|About Joyce Cain|
When Joyce Cain came to our college in the 1980s. she added much needed new perspectives and experiences to our growing group of internationally active faculty. Like a number of other outstanding internationally oriented faculty in our college, she had earned her Ph.D. at the University of Illinois, Champaign-Urbana. Joyce was intensely interested in Sub-Saharan African countries. Her special focus was on teacher education and educational change in Southern Africa. She was with us during the years when we had a very active special interest group for African students.
In 1987 joyce was an external examiner for teacher training colleges in Zimbabwe. Later in 1990-91 she was co-leader, with John Metzler, of a Fulbright Group Projects Abroad project which took thirteen U.S. professors of education to the University of Zimbabwe and associated teacher training colleges for six weeks to study teacher education there. The participants came from diverse institutions of higher education in the U.S .. and it is worthwhile to note that eight of the participants were African Americans.
Joyce also had a strong interest in international development projects. For example. she worked in Botswana on a USAID project to integrate health education, population education and environmental education into the basic education curriculum in the country. Those were the years when it was still very difficult to discuss HIV/AIDS and how it could be prevented in such countries. Joyce talked to us often about what it was like as an African-American woman to deal with issues of sex education in such an environment where many believed they could not be dealt with in school. Nevertheless. this difficulty did nothing to diminish joyce's enthusiasm for this work.
Joyce was also on the organizing committee for the very successful CIES Midwest Regional Meetings we organized in 1993 which attracted some 200 participants from 38 colleges and universities. During this event. joyce was on a panel with other MSU faculty members, titled "What we have learned from the grassroots study of education in less industrialized countries that has importance for educators in general.'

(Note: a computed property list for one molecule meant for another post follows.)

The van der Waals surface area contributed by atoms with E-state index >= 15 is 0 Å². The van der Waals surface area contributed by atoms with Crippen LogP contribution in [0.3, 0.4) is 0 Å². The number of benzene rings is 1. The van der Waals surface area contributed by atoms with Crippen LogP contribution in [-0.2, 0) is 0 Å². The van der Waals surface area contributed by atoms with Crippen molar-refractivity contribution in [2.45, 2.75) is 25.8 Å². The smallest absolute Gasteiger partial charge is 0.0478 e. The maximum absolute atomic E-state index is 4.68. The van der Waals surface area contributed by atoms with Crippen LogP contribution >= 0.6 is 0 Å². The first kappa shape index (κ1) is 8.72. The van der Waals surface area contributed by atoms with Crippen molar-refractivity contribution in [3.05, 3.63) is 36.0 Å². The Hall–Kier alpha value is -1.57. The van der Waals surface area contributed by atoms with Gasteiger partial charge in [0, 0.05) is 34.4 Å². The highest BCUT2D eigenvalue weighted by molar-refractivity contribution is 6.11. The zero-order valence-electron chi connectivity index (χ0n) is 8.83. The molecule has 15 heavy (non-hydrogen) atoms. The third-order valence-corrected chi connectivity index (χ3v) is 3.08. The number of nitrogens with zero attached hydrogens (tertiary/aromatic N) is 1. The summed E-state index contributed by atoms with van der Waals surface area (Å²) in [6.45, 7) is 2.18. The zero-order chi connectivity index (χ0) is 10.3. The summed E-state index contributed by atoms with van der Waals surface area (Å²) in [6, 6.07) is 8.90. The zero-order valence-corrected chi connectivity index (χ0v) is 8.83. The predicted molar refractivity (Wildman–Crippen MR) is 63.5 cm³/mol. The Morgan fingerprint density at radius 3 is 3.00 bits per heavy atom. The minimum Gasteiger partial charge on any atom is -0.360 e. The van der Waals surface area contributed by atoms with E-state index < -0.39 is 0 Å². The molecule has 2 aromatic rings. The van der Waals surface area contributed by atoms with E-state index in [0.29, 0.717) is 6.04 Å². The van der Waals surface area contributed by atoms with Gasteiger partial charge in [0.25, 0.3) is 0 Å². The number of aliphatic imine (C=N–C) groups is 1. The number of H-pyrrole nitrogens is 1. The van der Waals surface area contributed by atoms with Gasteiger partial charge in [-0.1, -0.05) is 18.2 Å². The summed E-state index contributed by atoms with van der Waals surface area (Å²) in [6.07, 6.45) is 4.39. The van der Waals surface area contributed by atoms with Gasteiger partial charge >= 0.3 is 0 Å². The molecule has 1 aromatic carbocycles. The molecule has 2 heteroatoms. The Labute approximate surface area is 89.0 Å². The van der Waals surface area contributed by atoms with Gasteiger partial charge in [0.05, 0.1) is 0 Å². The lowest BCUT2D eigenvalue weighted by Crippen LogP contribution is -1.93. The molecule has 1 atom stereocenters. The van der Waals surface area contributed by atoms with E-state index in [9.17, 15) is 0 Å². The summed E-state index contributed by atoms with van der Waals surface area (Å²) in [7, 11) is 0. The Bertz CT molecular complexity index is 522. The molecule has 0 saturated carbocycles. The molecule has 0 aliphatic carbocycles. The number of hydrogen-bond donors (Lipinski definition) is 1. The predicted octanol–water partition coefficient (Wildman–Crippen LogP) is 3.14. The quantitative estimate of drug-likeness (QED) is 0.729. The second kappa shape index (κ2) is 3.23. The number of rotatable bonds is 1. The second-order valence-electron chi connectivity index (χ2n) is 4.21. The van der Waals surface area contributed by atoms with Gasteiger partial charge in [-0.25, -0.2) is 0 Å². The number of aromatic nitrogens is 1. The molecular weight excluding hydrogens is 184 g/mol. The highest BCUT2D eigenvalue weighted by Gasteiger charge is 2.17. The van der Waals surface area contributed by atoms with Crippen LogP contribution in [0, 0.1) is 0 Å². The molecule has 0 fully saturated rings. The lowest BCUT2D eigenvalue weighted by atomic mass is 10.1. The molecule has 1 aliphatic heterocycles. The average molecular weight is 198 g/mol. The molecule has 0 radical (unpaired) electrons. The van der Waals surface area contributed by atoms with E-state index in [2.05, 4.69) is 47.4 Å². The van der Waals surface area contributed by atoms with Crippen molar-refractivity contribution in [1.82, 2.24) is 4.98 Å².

On a personal level, joyce was a wonderful, warm human being who brought light and cheers into the office every day. She also had the most fantastic sense of humor even when times were very hard for her. Her sharp wit often had us in stitches. It was a joy to share an office bay with her on the second floor of Erickson Hall. Joyce died far too young from the kind of stomach cancer caused by exposure to asbestos. She had already made one major medical sacrifice earlier by giving one of her kidneys to her sister. As far as I remember, it must have been about a year before her death when she discovered she had cancer and learned that it was terminal. I actually visited her at the hospital the day she was told. I couldn't believe it; it was unreal. On the surface she was completely herself. Here was this single mother, solely responsible for a son who, if I remember right, was of middle school age. making light of what the doctor had said. And so it continued at least in public right up to the end--such courage and resolve to show others she was still the Joyce Cain we knew and loved. The grief we felt was palpable when we attended her last rites at St. Mary's Cathedral in Lansing, Michigan.
By Jack Schwille, Ph.D.